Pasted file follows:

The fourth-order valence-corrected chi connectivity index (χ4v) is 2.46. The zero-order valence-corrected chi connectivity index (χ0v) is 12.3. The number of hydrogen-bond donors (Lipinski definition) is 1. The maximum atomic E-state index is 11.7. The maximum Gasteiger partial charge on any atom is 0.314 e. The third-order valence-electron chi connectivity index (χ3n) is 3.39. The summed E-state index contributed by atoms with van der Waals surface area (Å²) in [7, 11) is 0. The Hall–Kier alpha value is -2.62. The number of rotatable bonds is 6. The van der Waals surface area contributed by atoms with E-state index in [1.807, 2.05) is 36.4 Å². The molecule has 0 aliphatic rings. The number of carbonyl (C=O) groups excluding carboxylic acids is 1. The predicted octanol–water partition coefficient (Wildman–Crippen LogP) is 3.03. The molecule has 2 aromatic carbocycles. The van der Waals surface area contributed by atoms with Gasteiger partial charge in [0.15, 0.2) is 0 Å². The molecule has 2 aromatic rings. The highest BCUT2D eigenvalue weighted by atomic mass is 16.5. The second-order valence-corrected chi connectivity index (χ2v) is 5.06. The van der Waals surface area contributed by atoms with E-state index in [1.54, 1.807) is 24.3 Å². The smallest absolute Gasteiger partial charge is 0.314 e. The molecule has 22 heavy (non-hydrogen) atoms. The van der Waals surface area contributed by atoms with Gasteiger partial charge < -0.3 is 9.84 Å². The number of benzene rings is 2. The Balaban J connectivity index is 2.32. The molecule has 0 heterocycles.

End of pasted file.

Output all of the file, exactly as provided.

The fourth-order valence-corrected chi connectivity index (χ4v) is 2.46. The zero-order valence-corrected chi connectivity index (χ0v) is 12.3. The number of hydrogen-bond donors (Lipinski definition) is 1. The maximum atomic E-state index is 11.7. The maximum Gasteiger partial charge on any atom is 0.314 e. The third-order valence-electron chi connectivity index (χ3n) is 3.39. The summed E-state index contributed by atoms with van der Waals surface area (Å²) in [7, 11) is 0. The Hall–Kier alpha value is -2.62. The number of rotatable bonds is 6. The van der Waals surface area contributed by atoms with E-state index in [1.807, 2.05) is 36.4 Å². The molecule has 0 aliphatic rings. The number of carbonyl (C=O) groups excluding carboxylic acids is 1. The predicted octanol–water partition coefficient (Wildman–Crippen LogP) is 3.03. The molecule has 2 aromatic carbocycles. The van der Waals surface area contributed by atoms with Gasteiger partial charge in [0.15, 0.2) is 0 Å². The molecule has 2 aromatic rings. The highest BCUT2D eigenvalue weighted by atomic mass is 16.5. The second-order valence-corrected chi connectivity index (χ2v) is 5.06. The van der Waals surface area contributed by atoms with E-state index in [1.54, 1.807) is 24.3 Å². The smallest absolute Gasteiger partial charge is 0.314 e. The molecule has 22 heavy (non-hydrogen) atoms. The van der Waals surface area contributed by atoms with Gasteiger partial charge < -0.3 is 9.84 Å². The number of benzene rings is 2. The Balaban J connectivity index is 2.32. The molecule has 0 heterocycles.